Horses of the Gods
Like any great stallion, Sleipnir sired generations of horses, including Grani, the horse of Sigmund of the Volsungs. No other steed rivals Sleipnir, but the Norse gods also had horses of great repute. The Ballad of Grimnir, part of the Poetic Edda, names ten horses of the gods, albeit without any specific owners or riders. Nótt, the goddess of Night, and her son Dagr, or Day, also rode horses around the universe. Night rode Hrímfaxi (Frost Mane), whose spittle fell nightly upon the earth. Day rode Shining Mane, Skinfaxi, whose mane lit up both earth and sky. Never to follow the crowd, the mighty god Thor eschewed horses, choosing instead to walk across Bifrost or, in some stories, to use his magic goats Tanngrisnir (snarler) and Tanngnjóstr (gnasher) to draw his chariot.
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Other Animals in Norse Mythology
Animals were more than livestock and pets in Norse myths. They were sentient beings and forces in the universe. The Norse universe, like most mythological worlds, bristled and bustled with all manner of creatures. The giant world tree Yggdrasil was home to many marvelous animals. At its crown sat a giant eagle with a slightly less giant hawk perched between its eyes. The chittering squirrel Ratatosk scurried the heights of Yggdrasil, carrying words from the eagle to the serpent Nidhogg who lived at the base of the great tree, gnawing at its roots. Along with four great stags, Nidhogg threatened to topple over Yggdrasil. Other monsters, like the giant wolf Fenrir and Jörmungander, the world serpent, threaten the gods and heroes at Ragnarök.
Horses in Icelandic Archaeology
Ownership of horses, the four-legged kind, was essential for any man of worth in Norse society. Throughout the dozens of Icelandic sagas, horses appear as valued labor and property across the North Atlantic world. Horse trappings and remains are found in burials across the Norse world.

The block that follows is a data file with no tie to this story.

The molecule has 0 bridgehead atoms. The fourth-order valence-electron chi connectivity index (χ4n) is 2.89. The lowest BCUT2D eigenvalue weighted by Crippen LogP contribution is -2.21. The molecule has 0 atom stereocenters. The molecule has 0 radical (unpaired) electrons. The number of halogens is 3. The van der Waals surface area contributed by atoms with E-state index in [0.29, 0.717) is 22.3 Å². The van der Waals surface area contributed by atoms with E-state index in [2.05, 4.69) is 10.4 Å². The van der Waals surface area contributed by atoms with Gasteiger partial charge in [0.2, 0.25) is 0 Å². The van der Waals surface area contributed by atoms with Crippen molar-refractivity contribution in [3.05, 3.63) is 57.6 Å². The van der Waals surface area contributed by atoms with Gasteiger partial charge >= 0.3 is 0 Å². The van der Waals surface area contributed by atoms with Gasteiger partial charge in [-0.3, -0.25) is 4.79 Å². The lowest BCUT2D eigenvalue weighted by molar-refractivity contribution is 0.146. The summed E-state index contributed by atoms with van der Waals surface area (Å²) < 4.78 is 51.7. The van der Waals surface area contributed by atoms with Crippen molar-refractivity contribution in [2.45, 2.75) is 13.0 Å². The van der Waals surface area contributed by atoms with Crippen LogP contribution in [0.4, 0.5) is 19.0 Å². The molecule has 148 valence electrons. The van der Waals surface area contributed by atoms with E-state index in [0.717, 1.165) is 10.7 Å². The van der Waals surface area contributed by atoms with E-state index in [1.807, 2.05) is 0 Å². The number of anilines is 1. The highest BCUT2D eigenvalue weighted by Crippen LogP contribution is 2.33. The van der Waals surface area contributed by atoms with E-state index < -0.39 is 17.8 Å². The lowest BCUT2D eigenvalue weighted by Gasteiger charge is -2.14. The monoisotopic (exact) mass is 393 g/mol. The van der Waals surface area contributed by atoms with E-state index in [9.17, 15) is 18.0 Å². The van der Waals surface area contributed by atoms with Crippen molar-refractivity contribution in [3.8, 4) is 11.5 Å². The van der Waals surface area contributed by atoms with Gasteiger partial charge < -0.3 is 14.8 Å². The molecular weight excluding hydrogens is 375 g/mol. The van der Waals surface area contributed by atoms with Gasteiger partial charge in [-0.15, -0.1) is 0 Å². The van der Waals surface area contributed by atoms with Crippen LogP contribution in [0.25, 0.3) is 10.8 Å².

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A recent archaeological study reveals that powerful men of Viking-Age Iceland went to the afterlife with sacrificed stallions, as revealed by DNA analysis of horse teeth and bones found in high-status graves. Horse skulls are also found buried within houses, perhaps affiliated with luck or protection. Horse cults may have existed across the medieval Scandinavian world.
Sleipnir in Popular Culture
Archaeologists have yet to find physical evidence for any eight-legged horses, but Sleipnir’s presence is still seen in Iceland today. Legend holds that Sleipnir formed the horseshoe-shaped canyon, Ásbyrgi, in the north of Iceland, by dragging a hoof too close to the earth. Fans of Marvel Comics and the popular video game Gods of War will be familiar with Sleipnir as a powerful companion of Odin.
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H. R. Ellis Davidson, Gods and Myths of Northern Europe (Penguin Books, 1990).
John Lindow, Norse Mythology: A Guide to the Gods, Heroes, Rituals, and Beliefs (Oxford University Press, 2001).
Anne Monikander, “Sleipnir and his Siblings: Some Thoughts on Loki’s Monstrous Offspring,” in Places in Between: The Archaeology of Social, Cultural and Geographical Borders and Borderlands.
Borderlands. Ed. David Mullin (Oxbow Books, 2011), pp 58-66.
Snorri Sturluson, The Prose Edda, trans. Jesse Byock (Penguin, 2005).